SAN MATEO (05/15/2000) - Last week, I mentioned in passing that Microsoft Corp. had included in Windows 2000 a nonstandard version of the Kerberos security protocol. This subject bears a little more explanation.
The Kerberos standard is named for the mythological three-headed dog that guards the gates of Hades. It's used to authenticate users logging on to a server. Unlike NT LAN Manager (NTLM) authentication -- the LAN Manager-style authentication in Windows NT 4.0 -- Kerberos uses a more efficient "single sign-on" method to maintain security between users and servers on a variety of operating systems. Kerberos was originally developed at the Massachusetts Institute of Technology (MIT) in the early 1990s. The Internet Engineering Task Force (IETF) then adopted it as a networking standard (see www.ietf.org/rfc/rfc1510.txt for details).
Microsoft released Win2000 on Feb. 17, with Kerberos replacing the weaker NTLM security protocol. But outside observers noted angrily that PCs using Win2000 Professional couldn't exchange authorization information via standard Kerberos with Unix servers and others. This keeps the servers from providing access control in a domain -- unless the servers are Win2000.
Critics said Microsoft's change to the standard was part of an "embrace, extend, and extinguish" strategy. "They want to force everyone to use ... a Win2000 server," said Ted Ts'o, a former member of MIT's Kerberos development team, in the April 2000 Linux World (see www.linuxworld.com/linuxworld/lw-2000-04/f_lw-04-vcontrol_3.html).
During much of the Win2000 beta test, networking pros demanded that Microsoft reveal the secrets of its modifications to Kerberos. Microsoft developers said at various times that the company would do so.
On April 28, after my last column had been written, Microsoft posted on its Web site a document that explains the changes (see www.microsoft.com/technet/security/kerberos/default.asp). Microsoft had made use of an Authorization Data field that IETF had left undefined for future use.
The posting only raised more suspicions. To run the self-extracting file that installs the document, you must click OK to accept a nondisclosure agreement.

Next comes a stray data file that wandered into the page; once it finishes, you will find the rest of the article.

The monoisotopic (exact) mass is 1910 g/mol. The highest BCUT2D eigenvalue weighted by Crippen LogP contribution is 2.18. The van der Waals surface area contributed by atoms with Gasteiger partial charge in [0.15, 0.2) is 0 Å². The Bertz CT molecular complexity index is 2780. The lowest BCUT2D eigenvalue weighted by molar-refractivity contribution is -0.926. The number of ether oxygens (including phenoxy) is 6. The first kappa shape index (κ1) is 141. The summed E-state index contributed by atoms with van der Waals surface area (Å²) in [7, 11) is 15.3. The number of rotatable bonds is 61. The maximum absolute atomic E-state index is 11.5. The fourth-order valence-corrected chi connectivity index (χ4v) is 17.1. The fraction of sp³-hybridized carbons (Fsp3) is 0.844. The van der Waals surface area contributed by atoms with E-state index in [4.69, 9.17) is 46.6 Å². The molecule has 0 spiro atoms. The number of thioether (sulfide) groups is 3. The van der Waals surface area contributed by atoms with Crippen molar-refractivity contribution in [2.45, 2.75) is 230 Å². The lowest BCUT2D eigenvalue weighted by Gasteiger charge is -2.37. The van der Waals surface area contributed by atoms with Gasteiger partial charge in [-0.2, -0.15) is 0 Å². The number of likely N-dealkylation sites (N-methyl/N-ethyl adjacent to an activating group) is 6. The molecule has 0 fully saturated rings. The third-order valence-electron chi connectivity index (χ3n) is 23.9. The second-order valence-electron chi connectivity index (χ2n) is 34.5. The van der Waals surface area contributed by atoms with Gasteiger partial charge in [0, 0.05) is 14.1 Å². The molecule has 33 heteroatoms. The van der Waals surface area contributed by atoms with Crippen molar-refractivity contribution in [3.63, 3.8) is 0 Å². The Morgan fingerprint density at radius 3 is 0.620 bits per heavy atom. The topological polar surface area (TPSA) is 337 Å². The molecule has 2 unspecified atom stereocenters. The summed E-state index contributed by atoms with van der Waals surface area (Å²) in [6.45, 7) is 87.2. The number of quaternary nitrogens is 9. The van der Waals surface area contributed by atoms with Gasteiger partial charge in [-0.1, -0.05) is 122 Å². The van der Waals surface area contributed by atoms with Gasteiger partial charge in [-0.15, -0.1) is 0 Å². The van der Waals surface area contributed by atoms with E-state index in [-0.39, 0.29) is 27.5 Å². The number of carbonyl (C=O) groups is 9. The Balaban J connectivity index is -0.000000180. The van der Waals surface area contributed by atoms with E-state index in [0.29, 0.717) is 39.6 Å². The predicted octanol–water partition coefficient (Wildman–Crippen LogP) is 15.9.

It states that the information in the document is a "trade secret of Microsoft" and you aren't licensed to use future versions or extensions of the standard.
Of course, you can bypass the agreement by opening the self-extracting file in WinZip before viewing it. The federal law's definition of "trade secret" stipulates that "the owner thereof has taken reasonable measures to keep such information secret." So it's unlikely that Microsoft could legally enforce nondisclosure.
The mere threat of legal action, of course, is enough to chill most competitive development. Jeremy Allison, a member of the open-source Samba project, said in an Internet newsgroup, "This, of course, is a very clever way to pretend to distribute the spec, whilst making it completely impossible to implement in open-source Kerberos servers" (see linuxtoday.com/stories/21066.html).
I sent an e-mail message to Microsoft asking about the "trade secret." A spokesman said an official response was held up in the aftermath of the "I Love You" worm that affected Microsoft's e-mail system.
Meanwhile, Bryan Muehlberger, principal at DirectPoint Information Group, a St.
Louis-based Microsoft Certified Solution Provider, offered a sympathetic view.
"Microsoft has made use of an available field, but not in a way that it was intended to be used -- and, of course, didn't document or mention this change anywhere," Muehlberger said. "In Microsoft's defense, they have to use the field this way. Basically, Microsoft has included in this field the SIDs [security identifiers] that specify a user's role/access to a particular resource. Since all resources in a Win2000 environment are protected by access control lists, if Microsoft did not include the SIDs in this field, then the resource would have to contact the Domain Controller for this information -- just like it does with NT LAN Manager authentication -- which hurts in terms of optimization."
What's your opinion? Send me your thoughts, using "Kerberos" as the subject.
Brian Livingston's latest book is Windows 2000 Secrets (IDG Books). Send comments to firstname.lastname@example.org . He regrets that he cannot answer individual questions.